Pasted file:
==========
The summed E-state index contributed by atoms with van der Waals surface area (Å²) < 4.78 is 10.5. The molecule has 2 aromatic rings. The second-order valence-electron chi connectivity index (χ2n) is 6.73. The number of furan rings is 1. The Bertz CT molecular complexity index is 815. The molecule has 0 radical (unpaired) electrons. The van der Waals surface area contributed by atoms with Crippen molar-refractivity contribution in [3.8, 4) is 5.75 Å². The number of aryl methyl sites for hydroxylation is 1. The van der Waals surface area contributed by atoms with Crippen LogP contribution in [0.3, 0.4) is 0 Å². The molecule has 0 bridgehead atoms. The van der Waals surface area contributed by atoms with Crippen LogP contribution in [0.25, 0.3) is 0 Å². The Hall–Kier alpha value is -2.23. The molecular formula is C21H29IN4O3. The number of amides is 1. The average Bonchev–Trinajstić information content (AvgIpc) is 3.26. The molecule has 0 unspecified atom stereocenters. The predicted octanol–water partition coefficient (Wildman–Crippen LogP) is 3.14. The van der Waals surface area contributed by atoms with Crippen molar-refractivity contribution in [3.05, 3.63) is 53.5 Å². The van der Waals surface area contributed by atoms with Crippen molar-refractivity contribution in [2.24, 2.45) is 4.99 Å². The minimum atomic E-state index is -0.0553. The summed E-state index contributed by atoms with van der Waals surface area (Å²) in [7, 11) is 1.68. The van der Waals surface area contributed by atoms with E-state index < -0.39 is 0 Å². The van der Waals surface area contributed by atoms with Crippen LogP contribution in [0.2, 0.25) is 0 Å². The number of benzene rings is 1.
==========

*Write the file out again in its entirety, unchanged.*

The summed E-state index contributed by atoms with van der Waals surface area (Å²) < 4.78 is 10.5. The molecule has 2 aromatic rings. The second-order valence-electron chi connectivity index (χ2n) is 6.73. The number of furan rings is 1. The Bertz CT molecular complexity index is 815. The molecule has 0 radical (unpaired) electrons. The van der Waals surface area contributed by atoms with Crippen molar-refractivity contribution in [3.8, 4) is 5.75 Å². The number of aryl methyl sites for hydroxylation is 1. The van der Waals surface area contributed by atoms with Crippen LogP contribution in [0.3, 0.4) is 0 Å². The molecule has 0 bridgehead atoms. The van der Waals surface area contributed by atoms with Crippen LogP contribution in [0.25, 0.3) is 0 Å². The Hall–Kier alpha value is -2.23. The molecular formula is C21H29IN4O3. The number of amides is 1. The average Bonchev–Trinajstić information content (AvgIpc) is 3.26. The molecule has 0 unspecified atom stereocenters. The predicted octanol–water partition coefficient (Wildman–Crippen LogP) is 3.14. The van der Waals surface area contributed by atoms with Crippen molar-refractivity contribution in [3.05, 3.63) is 53.5 Å². The van der Waals surface area contributed by atoms with Crippen molar-refractivity contribution in [2.24, 2.45) is 4.99 Å². The minimum atomic E-state index is -0.0553. The summed E-state index contributed by atoms with van der Waals surface area (Å²) in [7, 11) is 1.68. The van der Waals surface area contributed by atoms with E-state index < -0.39 is 0 Å². The van der Waals surface area contributed by atoms with Crippen LogP contribution in [0.2, 0.25) is 0 Å². The number of benzene rings is 1.